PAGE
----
The long bob
Anna really wants to push the long bob for fall, says Annie to Anne. I die. I just die, says Anne. Are you keeping track of this, Annemarie? says Anne. Annemarie has large eyes that never leave the track. Annemarie and Annette go to lunch and split an entree from the Antiguan food cart. They sit in the park until all the Anne and Anna ebbs out of them so they are simply two dotted outlines placed on a three-dimensional bench. Sunlight pours into the void and touches the corners of them, knee and shoulder and crown of head where hair begins. Sunlight looks back toward its own face, in deep space. They are no longer printed pajama set and colorblocked top and adjustments to the kerning. They are Annemarie and Annette. Pigeons bob at the vignette’s edge. Buildings shake. A rat pauses in the slime and raises its head to the grate-framed sky and roars through its dove-gray teeth. Across the world, a spot of mange grows across a pride. They stop hunting. They change their name to Ted. They streak their manes with khaki. They make decisions in the pleat. They flood into the thirty-fourth floor of a building. Spring floats and what lands, fall gathers and throws toward the weakening sun, all things being equal.
They hired a multimedia guy to do video and multimedia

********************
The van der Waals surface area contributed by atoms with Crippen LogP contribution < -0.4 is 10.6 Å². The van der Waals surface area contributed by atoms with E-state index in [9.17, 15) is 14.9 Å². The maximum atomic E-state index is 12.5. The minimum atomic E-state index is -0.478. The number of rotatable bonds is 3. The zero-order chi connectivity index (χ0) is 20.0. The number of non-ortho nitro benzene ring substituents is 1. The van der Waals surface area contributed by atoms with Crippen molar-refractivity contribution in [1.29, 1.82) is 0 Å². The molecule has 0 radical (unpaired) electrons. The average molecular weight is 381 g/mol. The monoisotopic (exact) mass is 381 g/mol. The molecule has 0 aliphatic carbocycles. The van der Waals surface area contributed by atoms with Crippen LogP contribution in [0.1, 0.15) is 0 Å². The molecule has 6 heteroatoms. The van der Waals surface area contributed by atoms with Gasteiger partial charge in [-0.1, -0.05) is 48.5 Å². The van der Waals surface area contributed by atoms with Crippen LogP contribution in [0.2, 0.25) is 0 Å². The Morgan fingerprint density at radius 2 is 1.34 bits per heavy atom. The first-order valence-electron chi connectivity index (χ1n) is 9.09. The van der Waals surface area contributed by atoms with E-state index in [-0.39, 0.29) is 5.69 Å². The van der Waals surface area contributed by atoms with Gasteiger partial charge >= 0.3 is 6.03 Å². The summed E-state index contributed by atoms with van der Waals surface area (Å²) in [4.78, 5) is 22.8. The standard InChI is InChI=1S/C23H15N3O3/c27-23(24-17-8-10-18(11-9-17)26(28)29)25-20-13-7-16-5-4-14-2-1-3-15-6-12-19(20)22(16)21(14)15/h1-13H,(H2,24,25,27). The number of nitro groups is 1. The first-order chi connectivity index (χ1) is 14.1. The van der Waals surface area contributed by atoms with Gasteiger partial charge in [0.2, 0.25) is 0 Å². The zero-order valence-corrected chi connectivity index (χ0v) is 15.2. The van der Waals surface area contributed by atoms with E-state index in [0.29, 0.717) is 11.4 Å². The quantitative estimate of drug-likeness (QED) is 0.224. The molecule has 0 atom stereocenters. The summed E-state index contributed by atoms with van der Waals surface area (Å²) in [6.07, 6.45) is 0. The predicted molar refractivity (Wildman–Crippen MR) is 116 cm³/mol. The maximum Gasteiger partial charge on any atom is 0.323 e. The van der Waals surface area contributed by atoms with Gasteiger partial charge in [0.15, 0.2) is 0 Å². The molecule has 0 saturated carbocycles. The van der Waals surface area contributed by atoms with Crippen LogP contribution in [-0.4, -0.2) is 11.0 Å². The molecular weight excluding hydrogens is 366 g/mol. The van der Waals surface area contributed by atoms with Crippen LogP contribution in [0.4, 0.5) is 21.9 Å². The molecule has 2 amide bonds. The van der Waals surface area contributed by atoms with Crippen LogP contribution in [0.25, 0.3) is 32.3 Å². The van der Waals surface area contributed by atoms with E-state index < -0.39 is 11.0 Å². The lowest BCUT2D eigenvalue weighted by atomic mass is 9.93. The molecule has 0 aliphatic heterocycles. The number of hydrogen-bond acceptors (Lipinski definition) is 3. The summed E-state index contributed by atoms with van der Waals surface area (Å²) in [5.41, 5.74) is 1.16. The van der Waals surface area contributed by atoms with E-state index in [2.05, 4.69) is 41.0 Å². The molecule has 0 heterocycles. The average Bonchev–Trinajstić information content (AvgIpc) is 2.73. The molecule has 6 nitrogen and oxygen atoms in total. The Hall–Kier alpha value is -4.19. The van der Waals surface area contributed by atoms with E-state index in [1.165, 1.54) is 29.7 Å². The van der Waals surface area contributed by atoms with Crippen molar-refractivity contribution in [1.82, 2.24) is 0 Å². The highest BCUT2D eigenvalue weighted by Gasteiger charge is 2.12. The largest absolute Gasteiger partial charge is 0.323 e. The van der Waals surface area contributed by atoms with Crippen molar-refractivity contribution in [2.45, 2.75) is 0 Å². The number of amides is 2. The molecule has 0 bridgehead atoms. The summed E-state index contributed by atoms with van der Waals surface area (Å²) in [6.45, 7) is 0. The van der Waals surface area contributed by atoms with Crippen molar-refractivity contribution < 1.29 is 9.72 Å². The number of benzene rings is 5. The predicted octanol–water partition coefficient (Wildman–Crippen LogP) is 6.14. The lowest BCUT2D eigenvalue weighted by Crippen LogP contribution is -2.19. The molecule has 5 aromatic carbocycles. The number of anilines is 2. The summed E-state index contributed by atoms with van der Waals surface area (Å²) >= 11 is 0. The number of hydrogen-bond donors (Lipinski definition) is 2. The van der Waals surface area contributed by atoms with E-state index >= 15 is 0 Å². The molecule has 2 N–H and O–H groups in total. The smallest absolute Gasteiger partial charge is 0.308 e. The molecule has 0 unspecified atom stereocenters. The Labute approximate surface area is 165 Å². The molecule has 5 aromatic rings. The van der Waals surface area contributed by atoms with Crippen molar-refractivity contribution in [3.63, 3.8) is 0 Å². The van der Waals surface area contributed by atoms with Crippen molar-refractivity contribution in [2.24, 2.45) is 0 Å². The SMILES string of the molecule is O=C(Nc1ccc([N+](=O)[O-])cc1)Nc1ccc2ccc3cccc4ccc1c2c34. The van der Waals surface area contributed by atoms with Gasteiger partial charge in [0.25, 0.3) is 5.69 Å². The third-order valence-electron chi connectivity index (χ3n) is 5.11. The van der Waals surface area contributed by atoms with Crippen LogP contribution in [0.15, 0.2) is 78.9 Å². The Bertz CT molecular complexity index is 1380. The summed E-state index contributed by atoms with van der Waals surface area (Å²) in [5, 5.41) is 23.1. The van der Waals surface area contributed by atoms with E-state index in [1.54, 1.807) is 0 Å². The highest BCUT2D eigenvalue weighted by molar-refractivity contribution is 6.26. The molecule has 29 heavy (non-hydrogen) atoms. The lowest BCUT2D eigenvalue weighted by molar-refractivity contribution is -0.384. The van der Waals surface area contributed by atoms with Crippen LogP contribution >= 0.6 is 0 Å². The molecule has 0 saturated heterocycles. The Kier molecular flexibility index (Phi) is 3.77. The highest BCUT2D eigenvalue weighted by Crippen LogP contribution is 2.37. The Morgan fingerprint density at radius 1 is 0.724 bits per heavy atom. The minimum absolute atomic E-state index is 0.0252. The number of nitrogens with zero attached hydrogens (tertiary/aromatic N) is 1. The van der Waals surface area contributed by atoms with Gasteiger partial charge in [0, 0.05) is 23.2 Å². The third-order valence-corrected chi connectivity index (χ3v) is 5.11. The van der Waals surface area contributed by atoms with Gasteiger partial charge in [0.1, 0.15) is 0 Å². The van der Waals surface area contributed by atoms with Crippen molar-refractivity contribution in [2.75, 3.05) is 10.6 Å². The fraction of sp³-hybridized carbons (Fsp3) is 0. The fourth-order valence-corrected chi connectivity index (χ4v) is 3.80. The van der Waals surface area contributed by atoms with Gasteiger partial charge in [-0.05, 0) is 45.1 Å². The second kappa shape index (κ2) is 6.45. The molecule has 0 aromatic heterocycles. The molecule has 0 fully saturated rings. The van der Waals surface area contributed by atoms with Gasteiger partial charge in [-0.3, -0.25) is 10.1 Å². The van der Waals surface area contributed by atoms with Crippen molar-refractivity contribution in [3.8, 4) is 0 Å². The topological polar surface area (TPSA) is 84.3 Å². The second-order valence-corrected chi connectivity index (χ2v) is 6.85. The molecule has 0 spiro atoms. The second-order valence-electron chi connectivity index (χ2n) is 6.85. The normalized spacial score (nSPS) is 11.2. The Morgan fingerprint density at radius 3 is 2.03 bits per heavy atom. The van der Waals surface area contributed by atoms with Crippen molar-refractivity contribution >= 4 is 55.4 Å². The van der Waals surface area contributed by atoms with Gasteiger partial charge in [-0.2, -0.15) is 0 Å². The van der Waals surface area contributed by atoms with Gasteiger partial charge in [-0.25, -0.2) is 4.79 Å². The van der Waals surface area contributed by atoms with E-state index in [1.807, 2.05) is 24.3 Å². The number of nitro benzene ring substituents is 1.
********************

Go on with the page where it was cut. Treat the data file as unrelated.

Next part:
and audio and multimedia and databases and multimedia.
The multimedia contradicts itself, it contains multimedia.
Very well. Multimedia Guy sends in his resume on a flash
drive and they eat it up. They announce it. We eat up the
announcement. It doesn’t process. We cough it up. They
stuff the announcement back where it most recently came
from. Multimedia Guy says the Internet is just like the Wild
West, and now we understand that it is 1995, we mean 1849.
We have garters and salt pork to mail-order from Roebuck’s
and a pianny to hoof to. Multimedia Guy, he’s the boss of this
boom-town, he’s building us a monorail. He’s got big ideas
in his boot and his hat. He’s got dip to spit in the town well
for good reasons they’re sure. Months pass. The garters arrive
but the salt pork does not. This winter we are definitely going
to get dysentery, we say. We decide to climb into the monorail
for warmth. We hurry down the street with woolens bundled
on our heads and our hands in our pockets. The wind whips
at our shirtwaists. We climb the scaffolding. We reach the top
of the platform, see the word MONORAIL HERE in chalk. A
great rumble rises from the town: we watch, elevated at last,
as it slumps into the dust. Two towns over, Multimedia Guy
hops lightly from his hobby horse with its dark button eyes,
cocks his neck so it cracks, straightens his black Stetson.
Nalini Edwin’s work appears in journals including Gigantic, NOÖ, No, Dear, and extramural; her installations have shown in various cities on the East Coast and in Paris. Her first chapbook is forthcoming this summer from Awst Press. She lives in Brooklyn.